(Bloomberg) — BlackRock Inc.’s chief fixed-income strategist warns the Federal Reserve risks a hawkish policy mistake as it strives to extinguish inflation largely caused by the chaos in global supply chains.

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Hiking rates aggressively risks undercutting the recovery in the business cycle while the labor market is still healing from pandemic disruptions, according to Scott Thiel. Fed Chair Jerome Powell wrapped up a two-day policy meeting this week by endorsing interest-rate liftoff in March and opening the door to more frequent and potentially larger hikes than anticipated.

“This is a restart, not a recovery, and the economy will slow down more quickly as we get back to potential,” Thiel said in emailed comments. “What’s more, the primary driver of inflation is constrained supply, not an overheating economy. The risk of a policy mistake and over-tightening is increasing.”

BlackRock Investment Institute strategists said last week that central banks cannot stabilize both inflation and growth at the same time, which means the developed world should learn to live with elevated inflation for now.

To some, the U.S. Treasury yield curve, a gauge of economic health, is already flashing a warning sign on growth. The spread between 2- and 10-year notes has narrowed to 61 basis points this week, the least since October 2020. Meanwhile forward U.S. overnight swap rates show a peak in 18 months to two years’ time, before declining slightly — suggesting a belief among a cohort of traders that the Fed will eventually need to ease policy.

The market has priced in almost five interest-rate increases from the Fed this year; Bloomberg Economics warns of an upside risk for six. A few months ago, the first rate hike wasn’t even expected until 2023.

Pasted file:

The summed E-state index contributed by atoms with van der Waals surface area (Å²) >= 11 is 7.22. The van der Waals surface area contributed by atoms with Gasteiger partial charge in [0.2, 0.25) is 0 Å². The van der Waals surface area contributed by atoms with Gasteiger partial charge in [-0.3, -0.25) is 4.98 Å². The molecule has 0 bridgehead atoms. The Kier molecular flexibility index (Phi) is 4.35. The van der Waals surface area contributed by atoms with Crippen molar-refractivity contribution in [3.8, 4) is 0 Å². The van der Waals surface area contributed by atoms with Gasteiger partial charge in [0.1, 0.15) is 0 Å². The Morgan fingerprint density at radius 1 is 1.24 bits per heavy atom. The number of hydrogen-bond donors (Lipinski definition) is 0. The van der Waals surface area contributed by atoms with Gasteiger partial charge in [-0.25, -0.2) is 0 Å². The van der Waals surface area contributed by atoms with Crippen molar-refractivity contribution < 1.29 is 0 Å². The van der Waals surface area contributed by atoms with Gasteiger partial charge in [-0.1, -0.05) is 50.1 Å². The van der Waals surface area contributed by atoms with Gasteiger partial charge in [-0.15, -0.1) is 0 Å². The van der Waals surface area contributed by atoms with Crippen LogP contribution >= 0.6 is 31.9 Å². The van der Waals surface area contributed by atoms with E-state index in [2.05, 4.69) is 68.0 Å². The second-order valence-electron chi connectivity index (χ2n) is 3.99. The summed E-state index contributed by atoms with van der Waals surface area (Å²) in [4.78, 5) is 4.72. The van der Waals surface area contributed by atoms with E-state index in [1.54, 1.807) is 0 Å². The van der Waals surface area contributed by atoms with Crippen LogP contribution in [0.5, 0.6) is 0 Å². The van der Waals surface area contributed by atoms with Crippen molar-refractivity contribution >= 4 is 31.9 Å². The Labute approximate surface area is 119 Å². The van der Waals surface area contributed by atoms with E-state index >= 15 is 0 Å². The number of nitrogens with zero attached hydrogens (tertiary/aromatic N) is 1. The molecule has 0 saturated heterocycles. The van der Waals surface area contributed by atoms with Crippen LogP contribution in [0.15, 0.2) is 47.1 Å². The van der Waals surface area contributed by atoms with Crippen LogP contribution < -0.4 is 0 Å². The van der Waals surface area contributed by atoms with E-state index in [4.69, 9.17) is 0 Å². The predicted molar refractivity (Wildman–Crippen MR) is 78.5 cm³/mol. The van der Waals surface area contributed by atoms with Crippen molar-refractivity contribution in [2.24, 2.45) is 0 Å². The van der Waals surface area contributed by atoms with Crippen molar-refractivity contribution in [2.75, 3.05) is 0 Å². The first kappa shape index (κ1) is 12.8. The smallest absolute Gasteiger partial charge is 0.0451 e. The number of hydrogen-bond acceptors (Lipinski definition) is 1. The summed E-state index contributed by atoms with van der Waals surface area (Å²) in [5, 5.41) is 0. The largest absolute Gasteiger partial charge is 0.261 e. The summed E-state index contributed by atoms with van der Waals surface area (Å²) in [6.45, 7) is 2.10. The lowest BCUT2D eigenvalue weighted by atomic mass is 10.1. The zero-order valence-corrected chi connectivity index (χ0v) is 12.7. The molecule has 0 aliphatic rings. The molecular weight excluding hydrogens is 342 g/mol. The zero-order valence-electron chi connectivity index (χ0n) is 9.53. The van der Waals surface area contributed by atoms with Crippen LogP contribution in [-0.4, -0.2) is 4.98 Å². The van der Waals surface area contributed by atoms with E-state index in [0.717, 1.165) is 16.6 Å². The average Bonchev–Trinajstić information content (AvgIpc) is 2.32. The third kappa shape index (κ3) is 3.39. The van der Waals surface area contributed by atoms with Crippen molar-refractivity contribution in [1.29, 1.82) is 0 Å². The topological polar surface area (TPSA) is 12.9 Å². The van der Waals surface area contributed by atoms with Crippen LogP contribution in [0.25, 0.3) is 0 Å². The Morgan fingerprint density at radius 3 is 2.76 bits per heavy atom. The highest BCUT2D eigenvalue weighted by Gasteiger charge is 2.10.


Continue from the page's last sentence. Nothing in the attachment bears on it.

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Thiel projects the rate-hike cycle will end when the terminal fed funds rate is around 2%. That suggests seven increases of 25 basis points each.

The firm continues to have a bearish outlook on bonds and is calling for negative returns as price pressures accelerate and the safety of owning longer-term government bonds at historically low yields is called into question. Thiel reiterated the firm’s positive view on equities.

Read more: BlackRock Reprises Love-Stocks-Hate-Bonds Mantra for 2022

Powell’s remarks that conditions in the labor market are consistent with maximum employment caught Thiel’s attention. In December, Powell said that the Fed would keep rates near zero until full employment had been reached. He, along with some of his colleagues, have said repeatedly that they’re seeking a “broad-based and inclusive” labor market recovery.

While the Fed hasn’t explicitly spelled out how it defines maximum employment, current labor market data suggest that the measurement is based on broad statistics rather than individual demographic categories.

“In recent months, the Fed has effectively redefined full employment and from the meeting, it is clear that the Fed intends to ‘normalize’ faster,” said Thiel. “The Fed seems to be downplaying the broad and inclusive labor market objective. This only adds to the possibility of a policy mistake.”

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